Local studio Daniel Joseph Chenin has placed a sprawling stone residence around an 1850s fort-inspired rotunda outside of Las Vegas, Nevada.
Daniel Joseph Chenin settled the 7,800-square foot (725-square-metre) house on an acre rock outcrop near government-protected land in Las Vegas Valley, looking out to Red Rock Canyon.
Named Fort 137, “the building pays homage to the old fort structures from the early settlement days of Las Vegas, which relied upon site-sourced materials along with tried-and-true techniques for designing and building in an arid climate,” the team told Dezeen.
The five-bedroom house was conceived as a series of connected rock masses, oriented to maximise views of the surrounding landscape and arranged to create thermally protected communal zones on the interior.
The house is heralded by a 28-foot tall (8.5 metres) conical rotunda that marks the inhabitants’ movements from the heat of the desert to the cool interior.
“Upon entering the rotunda, the sound of running water from the lower level’s stone fountain transitions mindsets from the arid desert heat to one of a cooling desert mirage, and a winding staircase provides access to a rooftop lounge outfitted with a firepit and expansive desert views,” the team said.
From the rotunda, residents transition to an internal, shaded courtyard featuring a 75-ton excavated boulder and continue through a blurred transition into the home’s shared spaces.
Two heavy, sand-coloured stone walls run the length of the house, dividing the plan into three volumes.
The private zones, consisting of a primary suite, secondary suite and three additional bedrooms, flank the outside of the walls, while the shared zones serve as a central connection with a lounge, kitchen, office and theatre room.
A steel frame holds two fully retracting, floor-to-ceiling glass panel walls that turn the living and dining rooms into a breezeway through the house from the north to the south, bringing in sunlight and cross ventilation off the adjacent pool.
“Transparent halls and pocket gardens allow the desert to spill into the home,” the team said.
Drawing colours and textures from the landscape, Fort 137 uses native and regionally sourced materials that will patina over time.
The rough and robust stone exterior juxtaposes the refined interior with travertine floors, stucco ceilings and reconstituted wood veneer vertical panels.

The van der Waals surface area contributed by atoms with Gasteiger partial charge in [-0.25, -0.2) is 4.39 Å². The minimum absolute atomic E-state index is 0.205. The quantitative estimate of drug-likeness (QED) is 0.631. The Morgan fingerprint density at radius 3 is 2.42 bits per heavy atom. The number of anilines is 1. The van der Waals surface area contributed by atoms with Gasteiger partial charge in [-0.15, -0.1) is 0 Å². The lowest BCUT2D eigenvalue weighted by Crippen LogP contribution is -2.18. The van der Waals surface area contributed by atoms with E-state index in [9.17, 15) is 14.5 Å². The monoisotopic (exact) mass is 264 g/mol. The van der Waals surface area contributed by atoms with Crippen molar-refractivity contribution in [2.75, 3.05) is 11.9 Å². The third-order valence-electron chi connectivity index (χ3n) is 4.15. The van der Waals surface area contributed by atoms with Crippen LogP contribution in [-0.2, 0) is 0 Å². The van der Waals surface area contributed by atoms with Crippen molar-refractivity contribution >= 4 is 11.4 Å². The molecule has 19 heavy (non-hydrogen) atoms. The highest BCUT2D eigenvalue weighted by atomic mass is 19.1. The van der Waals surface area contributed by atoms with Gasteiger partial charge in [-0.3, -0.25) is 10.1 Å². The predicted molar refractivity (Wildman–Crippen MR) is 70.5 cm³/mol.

Brass details, weathered steel features, and hot rolled steel provide warm metallic touches that brighten the spaces.
The house limits environmental impacts through its photovoltaic panel infrastructure and ballast roofing – which extend the effects of passive cooling, thermal mass and radiant heating – to create an oasis in the desert valley.
“With a courtyard configuration, thick stone walls, deep-set fenestrations and trellis shade structures, Fort 137 is anchored in the landscape and reclaims a passive approach to architecture by harnessing the elements rather than fighting the environment,” the team said.
Using similar cross-ventilation strategies, Brandon Architects clad a home in stone and opened a wall of windows along one side to overlook the Las Vegas Strip nearby.
The photography is by Stetson Ybarra, Stephen Morgan and Daniel Joseph Chenin.
Project team: Daniel Joseph Chenin, Eric Weeks, Kevin Welch, Esther Chung, Jose Ruiz, Grace Ko, Alberto Sanchez, Debra Ackermann, Julie Nelson
Contractor: Forté Specialty Contractors
Civil engineer: McCay Engineering
Landscape architect: Vangson Consulting, LLC
Structural engineer: Vector Structural Engineering
Mechanical, electrical & plumbing: Engineering Partners, Inc.
Pool & water features: Ozzie Kraft Custom Pools
Millwork design: Daniel Joseph Chenin, Ltd.
Furniture fixtures & accessories: Daniel Joseph Chenin, Ltd.
Art consultant: Daniel Fine Art Services
AV & controls: Audio Integrations
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